Ballot box European debate comes to Neale Wade Academy in March
- Credit: Archant
The European elections came to Neale Wade Academy when students had a chance to listen to three different views on whether Britain should stay or go.
The hustings event was organised following a series of in form debates to bring the year 12 and 13 students up to speed with the voting process.
Organised by head of sixth form Dr Carole Spibey three students spoke on the argument for staying, for leaving and a third candidate who said the vote should be left to the politicians who understand the intricacies of what would happen if we the stayed or left the European Union.
Dr Spibey said: “Some of our students are eligible to vote and this process has given them a good insight into what these elections mean.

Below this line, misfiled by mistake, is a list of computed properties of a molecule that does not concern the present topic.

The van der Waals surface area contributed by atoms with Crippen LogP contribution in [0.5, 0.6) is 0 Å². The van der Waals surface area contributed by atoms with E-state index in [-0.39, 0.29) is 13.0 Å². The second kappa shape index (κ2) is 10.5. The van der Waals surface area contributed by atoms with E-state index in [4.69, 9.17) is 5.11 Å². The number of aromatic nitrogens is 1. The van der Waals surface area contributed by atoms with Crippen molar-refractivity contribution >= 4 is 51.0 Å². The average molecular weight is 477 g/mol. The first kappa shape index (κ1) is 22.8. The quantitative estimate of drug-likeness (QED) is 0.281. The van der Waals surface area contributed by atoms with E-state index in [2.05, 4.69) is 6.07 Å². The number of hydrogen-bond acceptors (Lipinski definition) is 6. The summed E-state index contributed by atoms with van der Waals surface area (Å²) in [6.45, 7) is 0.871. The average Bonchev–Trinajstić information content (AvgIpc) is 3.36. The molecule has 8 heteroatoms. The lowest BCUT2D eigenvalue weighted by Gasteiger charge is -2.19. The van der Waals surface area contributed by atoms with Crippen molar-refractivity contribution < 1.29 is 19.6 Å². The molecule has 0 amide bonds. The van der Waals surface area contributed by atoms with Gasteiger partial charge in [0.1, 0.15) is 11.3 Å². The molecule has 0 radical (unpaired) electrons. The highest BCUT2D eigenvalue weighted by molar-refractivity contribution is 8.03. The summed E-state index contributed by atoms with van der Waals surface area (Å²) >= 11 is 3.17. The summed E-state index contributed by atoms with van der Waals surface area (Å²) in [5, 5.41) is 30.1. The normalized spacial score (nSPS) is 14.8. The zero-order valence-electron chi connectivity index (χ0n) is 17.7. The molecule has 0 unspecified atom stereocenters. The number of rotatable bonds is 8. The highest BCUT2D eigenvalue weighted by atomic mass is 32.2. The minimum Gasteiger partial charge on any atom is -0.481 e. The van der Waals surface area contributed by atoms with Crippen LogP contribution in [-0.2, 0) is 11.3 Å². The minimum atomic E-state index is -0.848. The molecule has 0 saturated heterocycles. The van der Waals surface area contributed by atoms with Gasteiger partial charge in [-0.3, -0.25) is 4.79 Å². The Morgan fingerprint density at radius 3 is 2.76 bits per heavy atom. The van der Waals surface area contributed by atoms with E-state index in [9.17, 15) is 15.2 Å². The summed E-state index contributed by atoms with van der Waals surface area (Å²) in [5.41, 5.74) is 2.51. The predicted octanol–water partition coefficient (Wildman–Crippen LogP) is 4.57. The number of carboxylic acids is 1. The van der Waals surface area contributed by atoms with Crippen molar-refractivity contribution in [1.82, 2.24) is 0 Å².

“The candidates do not necessarily personally represent those viewpoints but it has been a very interesting procedure for everybody.”
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Year 12 student Morgan Chappell spoke for the EU saying it has achieved a lot for their generation including protecting human rights and boosting the economy through official trade agreements and anti terrorism agreements.
Year 13 student Alfie Cook spoke against saying that since joining the EU in 1973 things have changed drastically to a point where out of 28 member states there are times when Britain votes against polities that are brought in regardless.
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Being an EU member now costs around £8.86bn a year, he said, and people should not be afraid to vote to leave simply through fear.
Year 13 student Christopher Harvey-Hawes said that there should not be a referendum as teh general public did not understand the complexities of what would happen if we left the EU and therefore the vote should be left to elected MEPs.
The students will vote on June 10.
They cannot hold the vote on the actual day as it would interfere with exams.